Awaiting a blast from City Hall as another 2013 candidate questions stop-and-frisk
When Public Advocate Bill de Blasio proposed that the NYPD be made to account more closely for its use of stop-and-frisk as a crime-fighting tool, he received a short, sharp rebuke from top Bloomberg aide Howard Wolfson, who suggested de Blasio was trying to return New York to a time when there were more than 2,000 murders a year.
That's roughly how many there were during the Dinkins administration, in which de Blasio served as a not-particularly prominent aide.
As Michael Powell points out, Ray Kelly was around back then too, as Dinkins' police commissioner. Powell thinks Kelly was a very different commissioner back then, and that he has become less responsive to the public and less sensitive to his black and Latino allies in the time since.
This morning, another 2013 mayoral candidate, Bill Thompson, is attending a press conference to call for an end to ethnic profiling and reform of the department's current stop-and-frisk policy.
The response from City Hall, presumably, will be rapid.
Andrew Cuomo is in Albany.
10 a.m. Bill Thompson attends a press conference "announcing the End Stop and Frisk Silent March Against Racial Profiling" at Foley Square
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11:30 a.m. Michael Bloomberg joins NYC's chief digital officer Rachel Sterne and the founder of Internet Week to release a map of tech start-ups and job opportunities at 82 Mercer Street
1 p.m. Christine Quinn, Melissa Mark-Viverito, Domenic Recchia and others announce the Council's override of the mayor's veto of the prevailing wage legislation at City Hall
7 p.m. Thompson attends the Black Journalists 24 annual Scholarships and Awards Dinner at 3940 Broadway
At Barnard, Obama drew an unsubtle distinction between himself and Romney on women's issues. [Mark Landler and John Cushman]
Barnard graduates who enthusiastically cheered Obama's commencement speech are suckers who bought snake oil. [New York Post]
Obama encouraged the graduates of the all-women's school to "fight for your seat at the table." [Newscore]
Obama didn't talk much about his time in New York. [Sophia Hollander]
"We admire his courage," singer Rick Martin said of Obama at a $5,000-a-person fund-raiser. [Helen Kennedy]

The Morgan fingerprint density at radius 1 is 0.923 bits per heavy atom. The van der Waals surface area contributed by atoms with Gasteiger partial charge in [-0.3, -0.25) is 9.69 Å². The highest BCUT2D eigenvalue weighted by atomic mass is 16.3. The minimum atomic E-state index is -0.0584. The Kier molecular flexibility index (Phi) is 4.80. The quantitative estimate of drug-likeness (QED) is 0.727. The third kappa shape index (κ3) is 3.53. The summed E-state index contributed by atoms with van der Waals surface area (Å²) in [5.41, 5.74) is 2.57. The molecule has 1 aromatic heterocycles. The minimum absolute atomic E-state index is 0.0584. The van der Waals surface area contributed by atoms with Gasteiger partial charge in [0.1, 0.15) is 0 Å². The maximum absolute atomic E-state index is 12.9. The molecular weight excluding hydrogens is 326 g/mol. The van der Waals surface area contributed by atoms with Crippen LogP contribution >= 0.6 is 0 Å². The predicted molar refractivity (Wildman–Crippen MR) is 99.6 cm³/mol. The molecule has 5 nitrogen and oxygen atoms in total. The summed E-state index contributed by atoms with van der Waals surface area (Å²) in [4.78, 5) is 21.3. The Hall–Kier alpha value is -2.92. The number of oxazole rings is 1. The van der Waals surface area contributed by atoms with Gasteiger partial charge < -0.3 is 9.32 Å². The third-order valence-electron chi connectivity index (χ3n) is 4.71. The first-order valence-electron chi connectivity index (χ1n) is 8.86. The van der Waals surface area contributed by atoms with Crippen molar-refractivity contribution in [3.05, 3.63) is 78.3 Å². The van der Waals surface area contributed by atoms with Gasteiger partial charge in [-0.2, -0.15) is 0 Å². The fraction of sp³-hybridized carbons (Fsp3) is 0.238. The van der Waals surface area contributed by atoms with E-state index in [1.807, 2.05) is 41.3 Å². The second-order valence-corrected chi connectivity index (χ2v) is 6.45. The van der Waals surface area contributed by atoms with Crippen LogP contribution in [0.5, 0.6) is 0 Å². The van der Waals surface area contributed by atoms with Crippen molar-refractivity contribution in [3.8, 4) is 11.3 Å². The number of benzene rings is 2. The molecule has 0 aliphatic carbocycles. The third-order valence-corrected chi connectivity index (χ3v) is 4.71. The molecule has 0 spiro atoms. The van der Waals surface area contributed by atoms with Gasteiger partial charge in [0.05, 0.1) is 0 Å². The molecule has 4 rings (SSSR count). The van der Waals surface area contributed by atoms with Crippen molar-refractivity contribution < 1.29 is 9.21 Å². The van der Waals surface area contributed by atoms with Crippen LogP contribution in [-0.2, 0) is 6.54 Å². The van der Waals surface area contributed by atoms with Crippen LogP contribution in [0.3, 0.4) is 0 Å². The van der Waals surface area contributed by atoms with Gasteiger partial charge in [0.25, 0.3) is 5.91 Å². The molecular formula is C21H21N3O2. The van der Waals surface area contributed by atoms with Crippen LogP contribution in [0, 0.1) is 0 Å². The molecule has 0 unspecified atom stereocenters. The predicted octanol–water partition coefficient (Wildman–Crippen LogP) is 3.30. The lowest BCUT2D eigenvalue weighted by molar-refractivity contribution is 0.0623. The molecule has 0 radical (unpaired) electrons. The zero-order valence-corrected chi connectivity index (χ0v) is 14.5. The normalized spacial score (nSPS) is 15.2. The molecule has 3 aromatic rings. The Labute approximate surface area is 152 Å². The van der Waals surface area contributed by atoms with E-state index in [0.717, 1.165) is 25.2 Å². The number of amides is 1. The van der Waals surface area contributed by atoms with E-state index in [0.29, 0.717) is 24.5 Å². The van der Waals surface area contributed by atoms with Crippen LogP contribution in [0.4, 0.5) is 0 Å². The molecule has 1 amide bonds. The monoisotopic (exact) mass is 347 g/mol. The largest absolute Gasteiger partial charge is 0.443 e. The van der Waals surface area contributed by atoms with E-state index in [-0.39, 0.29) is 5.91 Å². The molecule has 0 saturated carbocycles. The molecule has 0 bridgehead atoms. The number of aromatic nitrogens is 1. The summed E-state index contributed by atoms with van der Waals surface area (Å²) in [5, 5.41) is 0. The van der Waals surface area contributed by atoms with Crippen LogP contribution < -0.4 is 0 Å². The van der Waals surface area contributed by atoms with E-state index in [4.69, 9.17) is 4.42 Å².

One influential Republican who's been trying to draft NYPD Commissioner Ray Kelly to run for mayor said, "It's not on his drawing board." [David Seifman]
Allen Roskoff doesn't think Quinn is progressive enough to attend his club's annual awards ceremony. [Laura Nahmias]
Headline: "NY City Council Speaker Christine Quinn’s dad interrupts press conference to deliver hair piece for her wedding" [Reuven Blau]
Rep. Nydia Velazquez said she fought for 10 years in order to get an annual $55 million federal subsidy for 21 housing projects in her district. "Where was my opponent, as chair of the Housing Committee in the City Council, where was he in terms of securing the City Council funding? [NY1]
"Now the race will go to a manual recount, the first since New York City began using its new scanning machines. Because Mr. Storobin’s margin was less than one-half percent of the 22,137 votes cast, a hand recount is required under the rules of the Board of Elections." [Liz Robbins]
Stop and Frisk
Republican consultant Tom Doherty: "So, maybe you're looking at 4,000 African-American or Hispanic kids, mothers or fathers lying dead on the street because somebody got pulled over and frisked a little bit. Frisk me tonight … Do it to me." [Inside City Hall]
Bill de Blasio's role in the Dinkins administration was a lot less influential than Ray Kelly's. [Michael Powell]
September 11 Voting
The State Senate and Assembly are considering moving this date of this year's legislative primaries from Sept. 11 to Sept. 13. [Jon Campbell]
The Republican state senator from Chemung County who is sponsoring the bill "said the switch is being made out of respect for police and firefighters who will be attending memorial services on 9/11." [Glenn Blain]
Flashback: New York officials have basically declared "every Sept. 11 a politics-free day … As a result, Sept. 11 has become a day when we practically outlaw the normal functions of our democracy". [Clyde Haberman]
The Council will vote to require banks to account for their activity in poor neighborhoods before the city deposits money with them. [Kate Taylor]
Bloomberg is giving $500,000 to help anti-tobacco advocates fight a $40 million campaign by the tobacco industry to defeat a California referendum to raise the cigarette tax in that state by 87 cents. [David Seifman]
Brad Lander: "[E]mployers shouldn't deny people jobs based on their credit history." [Reuven Blau]
"If nobody is talking about pay raises, the issue keeps coming up somehow." [Zack Fink]
Espada will attempt to use his conviction to become a martyr. [Bill Hammond]
"Looking ashen, and surrounded by a phalanx of burly bodyguards, he stepped into a waiting Cadillac SUV and sped off." [Mitchel Maddux, Lauren Babcock and Dan Mangan]
Gustavo Rivera, the man who beat Espada at the polls, gets attention for doing his business in Albany quite differently. [Winnie Hu]
Bernie Goldberg to Bill O'Reilly: "Try to get Tina Brown Stengel from Time magazine to say 'No no, we're not objective news operations. We are journals [of opinions]. They won't admit it. They won't admit so they have to be taken to task when they do something like this." [Fox]